Washington Elder Law Practice Report (#4) / The Medicaid “Health Homes” program in Washington State

November 25, 2013

Washington Elder LawThis is installment #4 in a continuing series of Washington Elder Law Practice Reports.

Under section 2703, the Affordable Care Act (ACA) provided an optional “Health Home” (HH) activity for state Medicaid programs to consider, as a new approach to managing care for individuals with chronic conditions.

The State of Washington is presently implementing a version of this program.

In Washington, implementation of the HH program is being managed by the Health Care Authority (HCA) and the Department of Social and Health Services (DSHS), as described at www.hca.wa.gov and www.dshs.wa.gov.

The Washington HH program was “launched on July 1, 2013, after about three years of preparation, and is open to qualifying Medicaid clients, including dual eligibles (those also eligible for Medicare).

Dual eligibles in Washington constitute “only 13 percent” of the caseload, but “account for 30 percent” of the spending, according to an HCA news release of June 28, 2013.

The objective of the HH program is to both improve care and reduce costs.

The HH program is being phased in, which allows for adjustments and improvements to be made as experience is gained with the coordination of care for eligible persons.

HH services are treated as a new benefit under Medicaid, with “care coordination functions” that are in addition to “direct services”.

Eligibility is based on individuals who have “one chronic condition and (are) at risk for a second….”

A Washington HH consists of numerous provider organizations (Care Coordination Organizations, or CCOs) that are networked together.

The State contracts with a “Qualified Lead” (QL) organization or “HH Lead Entity” for the administration of coordinating services.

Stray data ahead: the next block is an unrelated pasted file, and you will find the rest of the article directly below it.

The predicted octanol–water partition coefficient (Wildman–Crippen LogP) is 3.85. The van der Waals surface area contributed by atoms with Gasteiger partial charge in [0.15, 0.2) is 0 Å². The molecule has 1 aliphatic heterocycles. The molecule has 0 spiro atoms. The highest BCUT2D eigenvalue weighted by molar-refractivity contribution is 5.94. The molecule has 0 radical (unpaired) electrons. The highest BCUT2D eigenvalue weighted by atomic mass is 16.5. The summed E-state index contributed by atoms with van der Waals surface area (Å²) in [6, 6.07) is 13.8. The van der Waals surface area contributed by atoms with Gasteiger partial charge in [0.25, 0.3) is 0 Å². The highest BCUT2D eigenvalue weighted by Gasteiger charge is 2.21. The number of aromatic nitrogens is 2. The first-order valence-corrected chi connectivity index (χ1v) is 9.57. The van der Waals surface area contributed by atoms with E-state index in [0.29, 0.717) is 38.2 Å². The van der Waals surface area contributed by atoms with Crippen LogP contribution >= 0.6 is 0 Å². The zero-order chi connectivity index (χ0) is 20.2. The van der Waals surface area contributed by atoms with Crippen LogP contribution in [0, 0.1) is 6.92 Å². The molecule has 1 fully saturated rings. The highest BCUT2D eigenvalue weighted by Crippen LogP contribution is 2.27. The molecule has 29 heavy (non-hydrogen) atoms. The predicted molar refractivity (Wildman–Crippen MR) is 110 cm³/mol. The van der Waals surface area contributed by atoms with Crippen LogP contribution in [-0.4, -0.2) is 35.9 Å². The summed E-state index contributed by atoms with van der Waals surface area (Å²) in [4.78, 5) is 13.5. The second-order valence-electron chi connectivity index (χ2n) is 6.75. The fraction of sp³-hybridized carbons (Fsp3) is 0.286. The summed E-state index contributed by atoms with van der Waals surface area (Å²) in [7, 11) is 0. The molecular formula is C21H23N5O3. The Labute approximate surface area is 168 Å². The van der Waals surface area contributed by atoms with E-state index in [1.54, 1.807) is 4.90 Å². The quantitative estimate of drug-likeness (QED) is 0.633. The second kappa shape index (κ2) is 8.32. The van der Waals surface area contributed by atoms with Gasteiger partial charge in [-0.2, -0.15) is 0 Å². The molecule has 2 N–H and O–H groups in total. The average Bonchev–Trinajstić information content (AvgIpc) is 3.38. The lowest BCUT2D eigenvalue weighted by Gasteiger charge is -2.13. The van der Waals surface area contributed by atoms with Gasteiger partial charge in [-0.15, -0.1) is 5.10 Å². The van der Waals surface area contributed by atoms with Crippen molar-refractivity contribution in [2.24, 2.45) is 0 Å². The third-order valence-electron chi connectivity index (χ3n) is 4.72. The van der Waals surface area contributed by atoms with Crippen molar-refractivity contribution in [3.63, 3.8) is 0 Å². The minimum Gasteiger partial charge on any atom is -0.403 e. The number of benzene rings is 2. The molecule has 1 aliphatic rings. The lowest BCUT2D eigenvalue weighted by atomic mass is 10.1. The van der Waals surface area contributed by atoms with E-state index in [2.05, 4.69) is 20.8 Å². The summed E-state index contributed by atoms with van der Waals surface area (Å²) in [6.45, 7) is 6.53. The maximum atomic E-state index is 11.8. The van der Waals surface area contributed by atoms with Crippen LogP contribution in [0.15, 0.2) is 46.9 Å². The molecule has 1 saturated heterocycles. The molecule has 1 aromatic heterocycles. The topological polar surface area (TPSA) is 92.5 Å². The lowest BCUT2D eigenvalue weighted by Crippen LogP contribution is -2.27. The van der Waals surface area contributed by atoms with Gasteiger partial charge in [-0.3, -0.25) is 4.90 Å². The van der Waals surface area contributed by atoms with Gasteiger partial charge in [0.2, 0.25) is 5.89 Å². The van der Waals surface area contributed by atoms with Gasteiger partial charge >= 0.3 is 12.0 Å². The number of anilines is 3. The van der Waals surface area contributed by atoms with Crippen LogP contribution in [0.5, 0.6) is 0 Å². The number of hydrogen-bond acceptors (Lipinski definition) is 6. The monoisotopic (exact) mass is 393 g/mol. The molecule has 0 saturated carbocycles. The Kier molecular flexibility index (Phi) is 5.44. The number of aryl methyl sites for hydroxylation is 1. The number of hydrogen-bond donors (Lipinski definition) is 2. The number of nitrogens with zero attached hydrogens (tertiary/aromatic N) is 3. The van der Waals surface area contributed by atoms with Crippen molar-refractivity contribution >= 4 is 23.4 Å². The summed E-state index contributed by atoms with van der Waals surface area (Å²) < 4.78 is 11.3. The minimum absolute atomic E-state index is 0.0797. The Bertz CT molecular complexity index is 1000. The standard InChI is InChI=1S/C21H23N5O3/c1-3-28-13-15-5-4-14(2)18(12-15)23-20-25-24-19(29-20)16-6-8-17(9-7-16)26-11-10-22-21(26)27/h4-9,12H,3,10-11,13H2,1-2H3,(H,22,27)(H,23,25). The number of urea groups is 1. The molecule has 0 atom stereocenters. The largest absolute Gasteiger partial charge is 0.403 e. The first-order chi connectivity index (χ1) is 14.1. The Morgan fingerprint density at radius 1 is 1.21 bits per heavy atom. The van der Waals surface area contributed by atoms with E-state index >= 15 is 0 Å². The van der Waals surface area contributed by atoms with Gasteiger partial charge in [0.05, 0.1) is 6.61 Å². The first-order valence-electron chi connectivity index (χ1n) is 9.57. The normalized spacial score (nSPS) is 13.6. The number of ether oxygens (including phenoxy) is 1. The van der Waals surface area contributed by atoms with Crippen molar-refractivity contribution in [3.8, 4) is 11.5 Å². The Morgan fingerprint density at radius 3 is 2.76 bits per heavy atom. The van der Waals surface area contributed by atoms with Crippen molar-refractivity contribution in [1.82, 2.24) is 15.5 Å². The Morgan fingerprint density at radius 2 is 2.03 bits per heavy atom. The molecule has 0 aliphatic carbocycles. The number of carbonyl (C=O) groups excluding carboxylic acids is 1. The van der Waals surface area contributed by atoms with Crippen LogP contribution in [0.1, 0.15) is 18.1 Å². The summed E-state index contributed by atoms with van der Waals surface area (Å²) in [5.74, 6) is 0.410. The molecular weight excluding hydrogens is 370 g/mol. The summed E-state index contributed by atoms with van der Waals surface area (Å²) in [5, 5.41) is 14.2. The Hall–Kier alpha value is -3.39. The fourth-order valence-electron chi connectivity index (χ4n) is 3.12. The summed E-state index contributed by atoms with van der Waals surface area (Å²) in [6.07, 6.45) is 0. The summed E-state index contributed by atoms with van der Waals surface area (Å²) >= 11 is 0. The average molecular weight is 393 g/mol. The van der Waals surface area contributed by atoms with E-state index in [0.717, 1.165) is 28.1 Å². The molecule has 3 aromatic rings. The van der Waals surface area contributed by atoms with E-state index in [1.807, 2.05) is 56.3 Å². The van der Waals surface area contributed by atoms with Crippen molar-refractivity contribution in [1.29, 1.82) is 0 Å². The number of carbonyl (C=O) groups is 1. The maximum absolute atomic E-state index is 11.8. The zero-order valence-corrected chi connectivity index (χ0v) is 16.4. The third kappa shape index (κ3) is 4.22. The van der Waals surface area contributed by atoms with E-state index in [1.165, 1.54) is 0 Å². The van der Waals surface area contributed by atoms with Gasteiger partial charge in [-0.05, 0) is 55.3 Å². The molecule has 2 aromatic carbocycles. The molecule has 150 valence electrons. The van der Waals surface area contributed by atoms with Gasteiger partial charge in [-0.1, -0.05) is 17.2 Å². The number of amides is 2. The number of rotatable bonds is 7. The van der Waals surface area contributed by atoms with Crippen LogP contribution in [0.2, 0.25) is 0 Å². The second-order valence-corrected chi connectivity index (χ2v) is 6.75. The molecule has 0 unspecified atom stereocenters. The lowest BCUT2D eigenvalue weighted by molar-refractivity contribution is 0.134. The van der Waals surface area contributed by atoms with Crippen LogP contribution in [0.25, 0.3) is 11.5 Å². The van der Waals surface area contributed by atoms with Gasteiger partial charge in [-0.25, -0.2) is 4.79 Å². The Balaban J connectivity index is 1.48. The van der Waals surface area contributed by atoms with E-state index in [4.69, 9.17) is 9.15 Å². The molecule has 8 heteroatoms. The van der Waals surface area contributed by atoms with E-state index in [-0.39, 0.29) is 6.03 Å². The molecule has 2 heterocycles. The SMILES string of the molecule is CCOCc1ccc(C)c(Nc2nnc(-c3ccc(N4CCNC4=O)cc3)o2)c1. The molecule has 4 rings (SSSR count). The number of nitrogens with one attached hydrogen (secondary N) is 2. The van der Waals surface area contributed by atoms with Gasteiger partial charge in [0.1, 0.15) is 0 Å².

The QL subcontracts with an appropriate CCO for detailed coordination activities.

The CCO then employs a “care coordinator” to manage services for an eligible individual.

Extensive reporting must be provided to the State. Detailed program evaluations are to take place.

Most eligible individuals are to be initially assigned to an appropriate HH by HCA/DSHS, but they may “opt out” at any time. Beneficiaries must choose to receive HH assistance and be engaged in care coordination efforts.

All attorneys may find the experiences of the HH program to be of interest in helping clients and families understand their options under Medicaid when chronic conditions are involved.

A general introduction to the HH program is provided in another posting to appear this week—on this westlawinsider blog.( See Obamacare Report #21.) An additional posting this week also considers the broader access-to-care issues related to long-term care and chronic conditions (as  discussed in Access to Care Report #21).

Elder law practice in Washington is discussed by Cheryl and Ferd Mitchell in volumes 26 and 26B of Washington Practice (Washington Elder Law and Practice and the associated Elder Law Handbook).